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2019 American Pianists Awards winner Emmet Cohen to serve as University of Indianapolis Artist-in-Residence

Emmet Cohen

Emmet Cohen, 2019 American Pianists Awards winner, recipient of the Cole Porter Fellowship in Jazz and University of Indianapolis artist-in-residence. Photo: APA
Emmet Cohen, 2019 American Pianists Awards winner, recipient of the Cole Porter Fellowship in Jazz and University of Indianapolis artist-in-residence. Photo: APA

The University of Indianapolis continues a rich history of the performing arts in a unique partnership with the Indianapolis-based American Pianists Association.

Emmet Cohen, the 2019 American Pianists Awards winner and recipient of the Cole Porter Fellowship in Jazz, will be named Artist-in-Residence at the University of Indianapolis for the next two years. Cohen succeeds Drew Petersen, the 2017 American Pianists Awards winner and recipient of the Christel DeHaan Classical Fellowship.

The Cole Porter Fellowship in Jazz provides Cohen with a prize valued at $100,000 to assist him as he builds his musical career. It includes $50,000 in cash, a recording contract with Mack Avenue Records, two years of professional development assistance and performance opportunities worldwide.

Cohen will visit the University of Indianapolis campus for one week for each of the next four semesters beginning in Fall 2019. Cohen will provide lessons to students, present master classes and host performances during his time as the Artist-in-Residence.

“The Artist-in-Residence program is a wonderful opportunity to connect our students with the expertise and talent of the American Pianists Association to help them navigate from the classroom to the concert hall. I am excited to continue this partnership that creates a space for musical exploration for the entire community,” said University of Indianapolis President Robert L. Manuel.

“I would also like to thank Drew Petersen for his dedication to this successful collaboration,” President Manuel continued. “Drew’s residency at UIndy set a high standard for student mentorship and musical performance.”

Richard Ratliff, professor of music and director for artistic initiatives, said the partnership creates stimulating experiences for student pianists and broader audiences.

Drew Petersen’s residency during the past four semesters remarkably surpassed all expectations and has had a much broader impact. His collaborations with students and faculty created an excitement throughout the department and campus community that we will long remember. I know that Emmet Cohen will continue that tradition. We all look forward to the expertise of a gifted young professional and his presence in our department,” Ratliff said.

About Emmet Cohen
Emmet Cohen is the winner of the 2019 American Pianists Awards and recipient of the Cole Porter Fellowship in Jazz. Leader of the “Emmet Cohen Trio,” Cohen presents jazz performance lectures through the YoungArts Foundation and Lincoln Center’s “Jazz for Young People” program. He has appeared in the Monterey, Newport, North Sea, Bern, and Edinburgh jazz festivals, among others, and at many famous music venues, including Rose Hall and the Kennedy Center. Cohen has also played in legendary international nightspots, such as Birdland, the Blue Note, Dizzy’s Club Coca-Cola, Jazzhaus Montmartre, and Ronnie Scott’s. He is Hammond B-3 organist-in-residence at Harlem’s Smoke jazz club. A Suzuki piano student at age three, Cohen holds jazz piano degrees from the Manhattan School of Music (M.M.) and the University of Miami (B.M.). He was previously a finalist in the American Pianists Awards in 2011 and 2015, and he was also a finalist in the Thelonious Monk International Piano Competition in 2011.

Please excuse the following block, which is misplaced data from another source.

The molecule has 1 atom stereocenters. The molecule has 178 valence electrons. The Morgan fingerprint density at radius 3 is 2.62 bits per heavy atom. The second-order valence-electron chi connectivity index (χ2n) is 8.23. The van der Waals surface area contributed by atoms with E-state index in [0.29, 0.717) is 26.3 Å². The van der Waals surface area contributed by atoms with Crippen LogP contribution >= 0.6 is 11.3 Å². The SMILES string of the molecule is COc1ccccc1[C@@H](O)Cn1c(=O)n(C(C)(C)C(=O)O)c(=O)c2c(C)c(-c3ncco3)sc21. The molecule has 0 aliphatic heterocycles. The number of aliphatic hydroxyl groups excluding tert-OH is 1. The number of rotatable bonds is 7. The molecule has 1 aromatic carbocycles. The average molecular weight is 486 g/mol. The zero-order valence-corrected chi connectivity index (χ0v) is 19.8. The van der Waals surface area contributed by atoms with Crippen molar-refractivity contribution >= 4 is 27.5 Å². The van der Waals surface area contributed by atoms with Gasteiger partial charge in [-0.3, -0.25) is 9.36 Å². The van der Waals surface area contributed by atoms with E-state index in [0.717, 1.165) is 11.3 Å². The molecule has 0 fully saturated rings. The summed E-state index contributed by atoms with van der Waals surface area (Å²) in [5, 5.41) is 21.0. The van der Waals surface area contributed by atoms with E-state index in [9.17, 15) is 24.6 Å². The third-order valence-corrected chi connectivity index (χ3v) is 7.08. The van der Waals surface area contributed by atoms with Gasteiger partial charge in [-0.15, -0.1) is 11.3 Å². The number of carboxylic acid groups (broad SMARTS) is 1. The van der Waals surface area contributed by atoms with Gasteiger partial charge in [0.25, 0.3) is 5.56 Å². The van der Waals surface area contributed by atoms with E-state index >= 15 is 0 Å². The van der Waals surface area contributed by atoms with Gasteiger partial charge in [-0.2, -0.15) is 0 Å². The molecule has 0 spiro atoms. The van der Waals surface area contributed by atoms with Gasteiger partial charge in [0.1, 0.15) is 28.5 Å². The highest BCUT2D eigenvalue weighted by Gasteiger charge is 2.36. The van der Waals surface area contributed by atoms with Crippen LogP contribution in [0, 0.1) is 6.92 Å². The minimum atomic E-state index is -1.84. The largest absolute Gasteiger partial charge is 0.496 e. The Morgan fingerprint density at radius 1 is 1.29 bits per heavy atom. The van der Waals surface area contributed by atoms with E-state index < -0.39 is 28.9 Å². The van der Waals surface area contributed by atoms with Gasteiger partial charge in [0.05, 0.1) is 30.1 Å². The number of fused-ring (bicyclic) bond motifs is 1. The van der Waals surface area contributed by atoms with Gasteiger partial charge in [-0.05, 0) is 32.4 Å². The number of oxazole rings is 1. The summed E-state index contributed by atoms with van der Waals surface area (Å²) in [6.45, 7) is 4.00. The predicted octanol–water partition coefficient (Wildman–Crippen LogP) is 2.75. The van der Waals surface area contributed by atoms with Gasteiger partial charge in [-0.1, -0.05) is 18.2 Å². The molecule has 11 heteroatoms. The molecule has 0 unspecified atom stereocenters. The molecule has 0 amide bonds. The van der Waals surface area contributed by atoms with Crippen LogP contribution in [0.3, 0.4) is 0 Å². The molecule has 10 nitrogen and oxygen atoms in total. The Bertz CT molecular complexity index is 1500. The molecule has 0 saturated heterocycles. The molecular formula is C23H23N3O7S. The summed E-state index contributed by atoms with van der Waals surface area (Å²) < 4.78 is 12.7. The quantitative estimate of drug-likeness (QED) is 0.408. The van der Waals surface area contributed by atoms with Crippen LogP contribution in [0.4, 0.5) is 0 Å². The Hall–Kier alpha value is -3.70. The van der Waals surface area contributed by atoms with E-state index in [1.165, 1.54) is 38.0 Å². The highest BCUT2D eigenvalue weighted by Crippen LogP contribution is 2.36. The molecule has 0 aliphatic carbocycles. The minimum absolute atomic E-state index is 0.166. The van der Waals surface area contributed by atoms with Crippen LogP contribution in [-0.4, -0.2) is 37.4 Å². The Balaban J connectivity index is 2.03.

About the American Pianists Association
The American Pianists Association has been supporting aspiring young artists for over 38 years and has been based in Indianapolis since 1982. It has a professional staff of seven, headed by Dr. Joel M. Harrison. The American Pianists Awards, held for both classical and jazz artists, offer significant opportunities for American pianists, ages 18-30, to advance their careers. Each winner receives a two-year fellowship, valued at over $100,000 including cash awards, fees, publicity and recording opportunities. All American Pianists Awards events are produced as public recitals and feature the finalists in a variety of settings. The organization greatly values the individual artistic sensibilities of each pianist, nurtures such individuality and does not impose any repertoire requirements during the competitions other than those necessary for the different genres. American Pianists Association strives to be the bridge between professional training and a full-fledged professional career.

About the University of Indianapolis
The University of Indianapolis, founded in 1902, is a private, liberal arts university located just a few minutes from downtown Indianapolis. UIndy is ranked among the top Midwest Universities by the U.S. News and World Report, with a diverse enrollment of more than 4,300 undergraduates, 1,400 graduate students and 400 continuing education students. The University offers a wide variety of study areas, including 100 undergraduate degrees, more than 40 master’s degree programs and five doctoral programs. More occupational therapists, physical therapists and clinical psychologists graduate from UIndy each year than any other state institution. With strong programs also in engineering, business and education, UIndy impacts its community by living its motto, “Education for Service.”